Niagara Falls separates the United States and Canada and in the 19th Century, Blacks employed international lines to pit the two nations against one another for the best possible outcomes. As Blacks from both countries crossed a fluid border marked by two-way movement and social collaboration, they were in awe of the Falls famously captured on canvas by Frederic Church in 1867. Against the backdrop of the picturesque Falls, Blacks cultivated a global and green outlook, developing the Niagara Movement which birthed the NAACP in the midst of Niagara’s wonders, whirlpools, and waves. During this virtual webinar, daniel j. broyld will examine how Niagara, a vitally important painting subject for Church, speaks to a larger transformative transnational environment with potent importance for Blacks in the 19th century and beyond.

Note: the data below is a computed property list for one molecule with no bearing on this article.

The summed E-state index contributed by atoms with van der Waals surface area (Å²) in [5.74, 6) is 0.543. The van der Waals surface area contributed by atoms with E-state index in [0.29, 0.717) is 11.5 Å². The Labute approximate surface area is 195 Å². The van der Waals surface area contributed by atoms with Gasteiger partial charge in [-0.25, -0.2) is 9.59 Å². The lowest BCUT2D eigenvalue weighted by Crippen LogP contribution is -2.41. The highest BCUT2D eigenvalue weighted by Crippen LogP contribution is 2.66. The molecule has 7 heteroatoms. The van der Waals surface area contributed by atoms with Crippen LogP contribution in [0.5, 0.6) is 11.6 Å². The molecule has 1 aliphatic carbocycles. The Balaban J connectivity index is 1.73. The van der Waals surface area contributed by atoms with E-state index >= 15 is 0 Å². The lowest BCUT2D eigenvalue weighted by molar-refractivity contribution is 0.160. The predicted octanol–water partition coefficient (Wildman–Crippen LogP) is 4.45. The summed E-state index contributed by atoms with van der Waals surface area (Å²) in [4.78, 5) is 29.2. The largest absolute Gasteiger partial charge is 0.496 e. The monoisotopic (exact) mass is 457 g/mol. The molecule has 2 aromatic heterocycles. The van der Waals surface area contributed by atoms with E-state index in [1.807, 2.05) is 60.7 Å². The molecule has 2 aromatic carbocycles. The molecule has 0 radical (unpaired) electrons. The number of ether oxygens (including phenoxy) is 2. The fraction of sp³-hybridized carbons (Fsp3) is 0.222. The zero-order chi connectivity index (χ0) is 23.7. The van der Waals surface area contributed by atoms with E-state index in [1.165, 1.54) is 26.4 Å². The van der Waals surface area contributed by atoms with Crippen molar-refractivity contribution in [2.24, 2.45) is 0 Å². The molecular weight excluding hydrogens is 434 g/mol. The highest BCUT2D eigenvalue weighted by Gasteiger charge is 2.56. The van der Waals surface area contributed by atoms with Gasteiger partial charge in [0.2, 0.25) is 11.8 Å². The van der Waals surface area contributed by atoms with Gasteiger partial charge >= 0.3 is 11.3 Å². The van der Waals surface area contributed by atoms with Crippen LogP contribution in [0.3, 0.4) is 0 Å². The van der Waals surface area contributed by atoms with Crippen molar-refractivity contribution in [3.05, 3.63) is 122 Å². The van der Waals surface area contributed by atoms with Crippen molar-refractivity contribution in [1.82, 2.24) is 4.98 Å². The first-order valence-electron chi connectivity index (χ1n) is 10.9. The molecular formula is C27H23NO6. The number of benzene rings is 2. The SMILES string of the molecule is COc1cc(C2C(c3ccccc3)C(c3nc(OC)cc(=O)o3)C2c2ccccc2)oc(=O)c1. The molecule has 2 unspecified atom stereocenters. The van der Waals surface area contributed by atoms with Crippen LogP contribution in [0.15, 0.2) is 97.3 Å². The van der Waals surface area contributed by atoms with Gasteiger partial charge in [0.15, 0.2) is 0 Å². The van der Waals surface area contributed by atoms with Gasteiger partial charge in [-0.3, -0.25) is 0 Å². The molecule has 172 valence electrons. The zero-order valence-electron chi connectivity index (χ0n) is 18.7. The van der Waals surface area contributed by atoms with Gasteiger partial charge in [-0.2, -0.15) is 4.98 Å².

Dann J. Broyld is an associate professor of African American History at the University of Massachusetts Lowell. He earned his PhD in nineteenth-century United States and African Diaspora History at Howard University. His work focuses on the American–Canadian borderlands and issues of Black identity, migration, and transnational relations as well as oral history, material culture, and museum-community interactions. broyld was a 2017-18 Fulbright Canada scholar at Brock University and his book Borderland Blacks: Two Cities in the Niagara Region During the Final Decades of Slavery (2022) was recently published with the Louisiana State University Press.

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